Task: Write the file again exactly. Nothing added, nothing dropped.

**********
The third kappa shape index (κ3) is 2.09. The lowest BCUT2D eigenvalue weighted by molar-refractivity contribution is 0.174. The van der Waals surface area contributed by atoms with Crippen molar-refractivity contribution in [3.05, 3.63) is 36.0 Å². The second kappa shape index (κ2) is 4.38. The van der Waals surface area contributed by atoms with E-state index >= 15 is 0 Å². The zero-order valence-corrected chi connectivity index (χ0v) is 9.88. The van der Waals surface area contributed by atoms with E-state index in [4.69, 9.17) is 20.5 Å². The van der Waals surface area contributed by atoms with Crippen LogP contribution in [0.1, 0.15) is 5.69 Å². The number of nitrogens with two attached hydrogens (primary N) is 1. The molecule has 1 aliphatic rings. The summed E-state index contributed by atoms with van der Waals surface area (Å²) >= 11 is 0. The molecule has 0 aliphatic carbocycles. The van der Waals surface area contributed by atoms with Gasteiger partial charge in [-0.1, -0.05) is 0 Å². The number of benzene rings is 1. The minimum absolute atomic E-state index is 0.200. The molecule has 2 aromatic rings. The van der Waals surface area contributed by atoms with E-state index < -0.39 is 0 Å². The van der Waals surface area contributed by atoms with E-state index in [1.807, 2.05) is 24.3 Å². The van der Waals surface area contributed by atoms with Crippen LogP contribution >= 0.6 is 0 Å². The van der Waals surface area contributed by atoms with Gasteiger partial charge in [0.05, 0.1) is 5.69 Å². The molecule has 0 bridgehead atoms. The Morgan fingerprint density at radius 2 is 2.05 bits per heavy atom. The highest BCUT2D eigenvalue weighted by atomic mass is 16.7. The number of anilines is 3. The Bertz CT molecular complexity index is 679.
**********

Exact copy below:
The third kappa shape index (κ3) is 2.09. The lowest BCUT2D eigenvalue weighted by molar-refractivity contribution is 0.174. The van der Waals surface area contributed by atoms with Crippen molar-refractivity contribution in [3.05, 3.63) is 36.0 Å². The second kappa shape index (κ2) is 4.38. The van der Waals surface area contributed by atoms with E-state index >= 15 is 0 Å². The zero-order valence-corrected chi connectivity index (χ0v) is 9.88. The van der Waals surface area contributed by atoms with E-state index in [4.69, 9.17) is 20.5 Å². The van der Waals surface area contributed by atoms with Crippen LogP contribution in [0.1, 0.15) is 5.69 Å². The number of nitrogens with two attached hydrogens (primary N) is 1. The molecule has 1 aliphatic rings. The summed E-state index contributed by atoms with van der Waals surface area (Å²) >= 11 is 0. The molecule has 0 aliphatic carbocycles. The van der Waals surface area contributed by atoms with Gasteiger partial charge in [-0.1, -0.05) is 0 Å². The number of benzene rings is 1. The minimum absolute atomic E-state index is 0.200. The molecule has 2 aromatic rings. The van der Waals surface area contributed by atoms with E-state index < -0.39 is 0 Å². The van der Waals surface area contributed by atoms with E-state index in [1.807, 2.05) is 24.3 Å². The van der Waals surface area contributed by atoms with Crippen LogP contribution >= 0.6 is 0 Å². The van der Waals surface area contributed by atoms with Gasteiger partial charge in [0.05, 0.1) is 5.69 Å². The molecule has 0 bridgehead atoms. The Morgan fingerprint density at radius 2 is 2.05 bits per heavy atom. The highest BCUT2D eigenvalue weighted by atomic mass is 16.7. The number of anilines is 3. The Bertz CT molecular complexity index is 679.